on Jun 5, 2015 at 7:53 am
Commentary continues to focus on Monday’s ruling in Elonis v. United States, involving the prosecution of threats made on Facebook. In The Economist, Steven Mazie concludes that the Court’s decision “won’t clean up the internet, but it seems it will keep the feds off your Facebook page.” And in his column for The Atlantic, Garrett Epps characterizes the Court’s decision not to reach the First Amendment issues presented by the case as an “anticlimax.”
In The New York Times, Adam Liptak reports on the Justices’ public appearances, including a paper by the Election Law Blog’s Rick Hasen (covered in yesterday’s round-up) on the “celebrity Justice” trend. And The Washington Post covers yesterday’s appearance by Justice Antonin Scalia at the graduation of the Stone Ridge School of the Sacred Heart, an all-girls school in Maryland. Scalia criticized what he described as the “platitudes” that often surface in graduation speeches, explaining that the problem was “not that they are old and hackneyed, but that a lot of them are wrong.”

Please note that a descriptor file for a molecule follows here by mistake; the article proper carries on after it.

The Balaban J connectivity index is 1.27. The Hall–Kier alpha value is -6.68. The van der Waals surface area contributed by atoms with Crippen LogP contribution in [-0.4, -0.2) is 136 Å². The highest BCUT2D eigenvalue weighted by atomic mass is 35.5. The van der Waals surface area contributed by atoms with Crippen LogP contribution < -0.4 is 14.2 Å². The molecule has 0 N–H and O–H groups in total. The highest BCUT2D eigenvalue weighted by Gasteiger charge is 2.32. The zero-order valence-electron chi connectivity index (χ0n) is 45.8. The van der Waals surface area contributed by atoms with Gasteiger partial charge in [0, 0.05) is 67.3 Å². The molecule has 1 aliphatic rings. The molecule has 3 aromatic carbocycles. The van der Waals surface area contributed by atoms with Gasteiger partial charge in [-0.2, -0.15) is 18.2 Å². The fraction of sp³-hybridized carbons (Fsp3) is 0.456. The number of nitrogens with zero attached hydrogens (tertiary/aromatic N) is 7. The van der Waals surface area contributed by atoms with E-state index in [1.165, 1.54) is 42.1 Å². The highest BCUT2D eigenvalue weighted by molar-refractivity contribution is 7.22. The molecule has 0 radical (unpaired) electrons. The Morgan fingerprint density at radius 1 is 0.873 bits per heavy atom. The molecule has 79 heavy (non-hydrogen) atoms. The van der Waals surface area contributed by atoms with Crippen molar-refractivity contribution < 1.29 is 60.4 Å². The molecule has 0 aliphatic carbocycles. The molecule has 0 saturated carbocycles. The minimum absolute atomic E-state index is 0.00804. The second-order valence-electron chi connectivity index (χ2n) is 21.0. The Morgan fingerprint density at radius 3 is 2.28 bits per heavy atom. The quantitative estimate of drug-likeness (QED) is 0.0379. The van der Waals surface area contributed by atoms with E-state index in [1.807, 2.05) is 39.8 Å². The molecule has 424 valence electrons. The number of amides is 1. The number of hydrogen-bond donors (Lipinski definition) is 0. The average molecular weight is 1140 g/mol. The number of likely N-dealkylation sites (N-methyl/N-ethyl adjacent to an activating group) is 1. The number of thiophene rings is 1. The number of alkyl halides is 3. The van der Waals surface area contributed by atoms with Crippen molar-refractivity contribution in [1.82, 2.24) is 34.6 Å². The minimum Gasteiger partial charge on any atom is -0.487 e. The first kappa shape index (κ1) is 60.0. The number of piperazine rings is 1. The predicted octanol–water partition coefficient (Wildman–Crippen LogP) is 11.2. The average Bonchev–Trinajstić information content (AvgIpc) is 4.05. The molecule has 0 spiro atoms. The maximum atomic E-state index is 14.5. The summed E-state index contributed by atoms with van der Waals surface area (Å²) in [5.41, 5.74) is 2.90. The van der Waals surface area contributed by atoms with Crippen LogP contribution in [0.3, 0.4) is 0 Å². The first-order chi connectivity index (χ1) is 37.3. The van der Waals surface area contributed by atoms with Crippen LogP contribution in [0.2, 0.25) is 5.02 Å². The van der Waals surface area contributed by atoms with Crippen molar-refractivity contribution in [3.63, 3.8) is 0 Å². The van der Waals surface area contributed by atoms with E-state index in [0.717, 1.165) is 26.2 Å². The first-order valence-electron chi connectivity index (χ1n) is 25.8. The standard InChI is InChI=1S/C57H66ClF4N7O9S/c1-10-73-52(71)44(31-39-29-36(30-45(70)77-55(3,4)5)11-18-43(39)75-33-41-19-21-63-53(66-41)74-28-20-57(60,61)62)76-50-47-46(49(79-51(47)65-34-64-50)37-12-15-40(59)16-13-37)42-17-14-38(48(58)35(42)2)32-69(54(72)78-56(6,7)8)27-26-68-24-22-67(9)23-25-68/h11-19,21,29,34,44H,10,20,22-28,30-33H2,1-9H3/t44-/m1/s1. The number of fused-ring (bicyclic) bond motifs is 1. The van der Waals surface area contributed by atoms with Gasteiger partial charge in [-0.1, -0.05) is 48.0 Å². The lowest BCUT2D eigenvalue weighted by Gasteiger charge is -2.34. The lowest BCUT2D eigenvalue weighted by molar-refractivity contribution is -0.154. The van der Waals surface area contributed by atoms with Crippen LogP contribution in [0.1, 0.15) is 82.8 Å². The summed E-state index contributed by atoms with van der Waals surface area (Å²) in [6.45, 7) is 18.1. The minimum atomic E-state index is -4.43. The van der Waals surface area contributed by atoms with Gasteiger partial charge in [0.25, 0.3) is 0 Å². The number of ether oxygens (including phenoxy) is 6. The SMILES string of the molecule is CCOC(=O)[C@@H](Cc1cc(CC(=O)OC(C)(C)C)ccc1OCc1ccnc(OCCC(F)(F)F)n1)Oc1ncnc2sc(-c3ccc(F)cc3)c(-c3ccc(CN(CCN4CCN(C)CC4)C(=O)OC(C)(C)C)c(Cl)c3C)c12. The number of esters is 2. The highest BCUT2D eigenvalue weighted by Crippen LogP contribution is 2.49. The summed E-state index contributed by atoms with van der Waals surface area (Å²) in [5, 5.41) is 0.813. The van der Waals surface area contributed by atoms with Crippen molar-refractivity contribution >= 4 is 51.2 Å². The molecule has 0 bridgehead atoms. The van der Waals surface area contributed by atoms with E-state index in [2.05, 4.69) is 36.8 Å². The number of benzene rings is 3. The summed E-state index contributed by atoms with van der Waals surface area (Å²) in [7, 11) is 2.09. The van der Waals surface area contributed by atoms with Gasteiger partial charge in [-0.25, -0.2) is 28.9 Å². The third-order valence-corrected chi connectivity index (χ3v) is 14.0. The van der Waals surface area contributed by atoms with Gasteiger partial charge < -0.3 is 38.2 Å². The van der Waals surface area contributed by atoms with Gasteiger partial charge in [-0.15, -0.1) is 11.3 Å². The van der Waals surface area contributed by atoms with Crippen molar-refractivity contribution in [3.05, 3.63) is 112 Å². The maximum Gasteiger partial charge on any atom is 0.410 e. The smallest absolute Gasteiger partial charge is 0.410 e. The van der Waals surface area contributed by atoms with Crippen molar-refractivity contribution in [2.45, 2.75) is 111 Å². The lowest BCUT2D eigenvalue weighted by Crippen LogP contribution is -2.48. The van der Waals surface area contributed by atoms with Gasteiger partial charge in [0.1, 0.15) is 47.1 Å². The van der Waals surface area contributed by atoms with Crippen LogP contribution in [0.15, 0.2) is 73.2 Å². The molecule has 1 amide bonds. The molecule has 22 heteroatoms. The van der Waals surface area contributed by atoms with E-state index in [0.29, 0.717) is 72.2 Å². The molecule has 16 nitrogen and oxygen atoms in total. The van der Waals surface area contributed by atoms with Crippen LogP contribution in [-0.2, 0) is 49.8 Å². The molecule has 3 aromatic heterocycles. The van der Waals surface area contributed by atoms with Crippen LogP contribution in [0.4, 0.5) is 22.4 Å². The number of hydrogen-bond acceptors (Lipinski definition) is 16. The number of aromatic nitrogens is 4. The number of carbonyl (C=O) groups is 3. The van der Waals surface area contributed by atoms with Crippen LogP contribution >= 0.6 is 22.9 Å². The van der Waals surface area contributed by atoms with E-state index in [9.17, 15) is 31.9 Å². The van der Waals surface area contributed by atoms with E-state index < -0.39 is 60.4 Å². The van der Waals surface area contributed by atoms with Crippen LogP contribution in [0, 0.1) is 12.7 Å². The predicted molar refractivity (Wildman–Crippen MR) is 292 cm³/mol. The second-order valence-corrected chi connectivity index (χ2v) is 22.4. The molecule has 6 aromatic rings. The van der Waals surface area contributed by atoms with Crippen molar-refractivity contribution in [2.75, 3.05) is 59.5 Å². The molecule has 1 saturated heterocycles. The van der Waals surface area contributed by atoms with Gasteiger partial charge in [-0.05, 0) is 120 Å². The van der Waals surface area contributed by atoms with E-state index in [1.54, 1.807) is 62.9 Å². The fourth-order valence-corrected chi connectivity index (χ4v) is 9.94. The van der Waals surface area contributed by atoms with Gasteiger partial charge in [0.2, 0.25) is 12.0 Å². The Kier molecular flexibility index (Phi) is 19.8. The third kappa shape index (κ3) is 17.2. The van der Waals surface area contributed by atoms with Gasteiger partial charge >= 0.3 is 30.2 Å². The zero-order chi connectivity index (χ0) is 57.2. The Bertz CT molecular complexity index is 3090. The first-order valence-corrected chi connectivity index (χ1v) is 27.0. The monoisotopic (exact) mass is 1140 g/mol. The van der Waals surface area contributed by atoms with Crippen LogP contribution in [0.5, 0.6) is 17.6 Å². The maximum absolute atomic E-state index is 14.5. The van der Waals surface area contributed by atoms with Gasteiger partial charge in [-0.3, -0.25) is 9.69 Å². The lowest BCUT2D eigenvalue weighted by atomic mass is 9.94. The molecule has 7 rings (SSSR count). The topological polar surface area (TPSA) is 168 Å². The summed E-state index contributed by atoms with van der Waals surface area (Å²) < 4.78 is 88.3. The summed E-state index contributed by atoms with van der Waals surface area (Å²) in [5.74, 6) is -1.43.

[Disclosure: John Elwood, a frequent contributor to this blog, is among the counsel to Anthony Elonis. However, I am not involved in the case in any way. And in the interest of full disclosure, one of my children is a student at the Stone Ridge School of the Sacred Heart, but I did not attend yesterday’s graduation ceremony.]
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